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5 Ways to Make the Most of Your Mornings

Expert advice from author Laura Vanderkam for creating an effective morning routine

A breakfast bowl with fresh figs, blueberries, kiwi, orange, sliced apples and sprig of mint

When the alarm clock goes off, it can be a real challenge to get cracking in the morning. So we spoke to Laura Vanderkam, author of What the Most Successful People Do Before Breakfast, for her advice on how to make your mornings more productive for mind, body and soul. 

Track your (night) time

Making mornings brighter starts the night before. While it can be tempting to stay up late doing endless activities, Vanderkam says to be more mindful about how you spend your evenings.

“Do the hours before bed disappear into too much TV or web surfing?” says Vanderkam. “You might be able to cut that short, go to bed earlier and wake up earlier.”

Plan out a nightly routine that allows you to relax and get “bed ready.” For instance, cut out binge-watching TV series or trolling social media, and instead, take a warm bath or shower. According to scientists, the increase in body temperature followed by cooling down afterwards sends a sleep signal to your brain.

A headshot of author Laura Vanderkam transposed over a photo of a breakfast table, phone, croissant, mug of coffee and a large bowl of fresh strawberries are seen on the table 

The bottom line? As Vanderkam says: “Good mornings depend on good evenings—and good evenings stem from spending time consciously.”

Get enough sleep

“Related to the above, you will not have good mornings if you’re sleep deprived,” says Vanderkam.

A woman lies in bed, her hair in a bun while looking at her phone, the light shining on her face in the dark 

How much sleep is enough? The answer largely depends on the individual, but most people feel well rested and at their best after an eight-hour slumber.

There are some tricks to improving your sleep quality, too. Stop caffeine intake (which includes coffee, tea, soda and chocolate) and avoid big meals at least four hours before bedtime, and unplug all screens one hour before you hit the hay. Ultimately, being sleep savvy will make sure that you get all your ZZZs.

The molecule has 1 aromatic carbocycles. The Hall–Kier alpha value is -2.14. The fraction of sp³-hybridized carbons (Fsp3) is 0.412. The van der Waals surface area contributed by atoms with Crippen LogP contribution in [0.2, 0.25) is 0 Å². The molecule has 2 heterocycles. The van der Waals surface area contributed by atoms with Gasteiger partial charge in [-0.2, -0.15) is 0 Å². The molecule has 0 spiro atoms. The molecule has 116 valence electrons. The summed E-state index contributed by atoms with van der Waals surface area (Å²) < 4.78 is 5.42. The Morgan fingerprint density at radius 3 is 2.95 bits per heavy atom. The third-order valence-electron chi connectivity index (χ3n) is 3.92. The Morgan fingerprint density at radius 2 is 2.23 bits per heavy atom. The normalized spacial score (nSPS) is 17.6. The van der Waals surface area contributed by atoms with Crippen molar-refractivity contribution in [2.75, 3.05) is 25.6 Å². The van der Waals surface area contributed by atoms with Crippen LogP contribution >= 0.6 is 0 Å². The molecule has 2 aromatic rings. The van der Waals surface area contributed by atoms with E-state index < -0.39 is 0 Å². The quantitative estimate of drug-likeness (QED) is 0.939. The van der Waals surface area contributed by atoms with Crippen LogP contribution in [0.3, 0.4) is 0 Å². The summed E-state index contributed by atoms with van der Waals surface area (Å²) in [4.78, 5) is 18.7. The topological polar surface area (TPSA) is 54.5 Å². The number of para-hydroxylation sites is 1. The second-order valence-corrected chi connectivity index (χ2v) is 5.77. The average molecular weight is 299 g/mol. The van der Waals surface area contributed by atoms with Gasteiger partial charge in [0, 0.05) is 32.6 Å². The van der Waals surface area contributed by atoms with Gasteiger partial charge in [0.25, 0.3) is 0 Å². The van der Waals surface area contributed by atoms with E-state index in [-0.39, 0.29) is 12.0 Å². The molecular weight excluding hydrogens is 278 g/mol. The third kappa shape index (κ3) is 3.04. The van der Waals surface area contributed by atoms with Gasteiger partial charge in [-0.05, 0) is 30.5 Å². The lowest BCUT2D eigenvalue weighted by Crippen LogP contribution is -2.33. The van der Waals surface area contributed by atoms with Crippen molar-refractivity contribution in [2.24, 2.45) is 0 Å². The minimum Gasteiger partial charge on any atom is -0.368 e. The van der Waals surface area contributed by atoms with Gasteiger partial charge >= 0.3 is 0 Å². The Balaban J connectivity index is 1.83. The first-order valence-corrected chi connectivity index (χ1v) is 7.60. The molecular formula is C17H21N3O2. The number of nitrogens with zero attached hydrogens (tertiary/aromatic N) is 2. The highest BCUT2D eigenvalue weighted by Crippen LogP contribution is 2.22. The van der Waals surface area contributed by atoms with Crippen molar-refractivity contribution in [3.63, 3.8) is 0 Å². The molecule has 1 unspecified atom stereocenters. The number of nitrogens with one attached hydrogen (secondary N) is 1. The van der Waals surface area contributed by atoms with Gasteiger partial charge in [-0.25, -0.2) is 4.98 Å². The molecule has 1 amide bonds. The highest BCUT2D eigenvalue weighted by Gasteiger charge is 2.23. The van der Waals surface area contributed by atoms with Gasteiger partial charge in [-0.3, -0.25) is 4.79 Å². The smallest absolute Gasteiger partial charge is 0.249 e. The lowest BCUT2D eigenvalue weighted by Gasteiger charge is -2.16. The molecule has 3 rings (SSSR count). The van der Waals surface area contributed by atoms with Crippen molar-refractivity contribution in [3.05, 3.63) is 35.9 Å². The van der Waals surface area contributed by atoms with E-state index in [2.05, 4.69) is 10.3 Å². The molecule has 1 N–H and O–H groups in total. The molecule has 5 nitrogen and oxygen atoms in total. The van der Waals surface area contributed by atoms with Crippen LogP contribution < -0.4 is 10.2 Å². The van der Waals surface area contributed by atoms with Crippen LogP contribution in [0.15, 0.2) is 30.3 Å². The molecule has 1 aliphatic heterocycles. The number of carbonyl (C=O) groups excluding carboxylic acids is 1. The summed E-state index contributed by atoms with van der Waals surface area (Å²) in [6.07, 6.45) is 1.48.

Don’t hit the snooze button

Snoozing may feel good in the moment, but the truth is, it isn’t bettering your mornings.

“Snoozing is the worst of all worlds,” says Vanderkam. “You’re not rising and going about your day, but you’re not really sleeping either. Snooze sleep is lousy sleep.”

A black alarm clock sits on a bedside table indicating the time is seven AM 

Rather than dozing your morning away, Vanderkam says to set your alarm for the time you actually intend to get out of bed—and then do it! If pulling yourself from a cozy bed is a challenge, try this simple trick.

“To make snoozing less tempting, try using a real alarm clock—not your phone,” she suggests. “Put it all the way across the room so you have to get up.”

Build enjoyment into the morning routine

Give yourself a reason to get up. It may take a little planning, but Vanderkam recommends finding the fun in mornings, whatever that looks like for you.

“Build a morning routine around something you really want to do,” she says. “If you hate to run, you won’t run regularly in the morning. Choose an activity that’s actually motivating, so your bed will be less tempting.”

A woman in workout clothes practices yoga on a rooftop, standing outstretched in a yoga pose on a pink yoga mat 

Love meditating? Join a morning yoga class or dedicate some time for a quiet moment at home. If you like playing chef, try out a new breakfast recipe, or take a sunrise walk or bike ride with friends or family. Whatever floats your boat, as long as it gets you geared to go at daybreak.

“It may not be a huge amount of time, but that’s okay,” says Vanderkam. “A half-hour workout is better than nothing. Or alternate working out some days, and writing in a journal or reading something inspirational on others.”

Reward yourself

Once you’ve got it down, give yourself a gold star! Find ways to inject a little treat into the morning routine or show appreciation for the forthcoming day. Perhaps it’s a trip to your favourite bakery, or a subscription to a newspaper or magazine of your choice.

A hand holds a mug of coffee, the other hand flips the page of a magazine, a bowl of muesli laid out on the table 

“I find that really good coffee is a good motivator to get up!” says Vanderkam.

Making New Year’s resolutions?

Start with small changes using these 5 Simple Steps to a Happier, Healthier Home. Also, keep the planet top of mind and reduce waste by keeping your family’s routine green.

Image credits: Unsplash, Pexels, iStock/ljubaphoto and Yana Shellman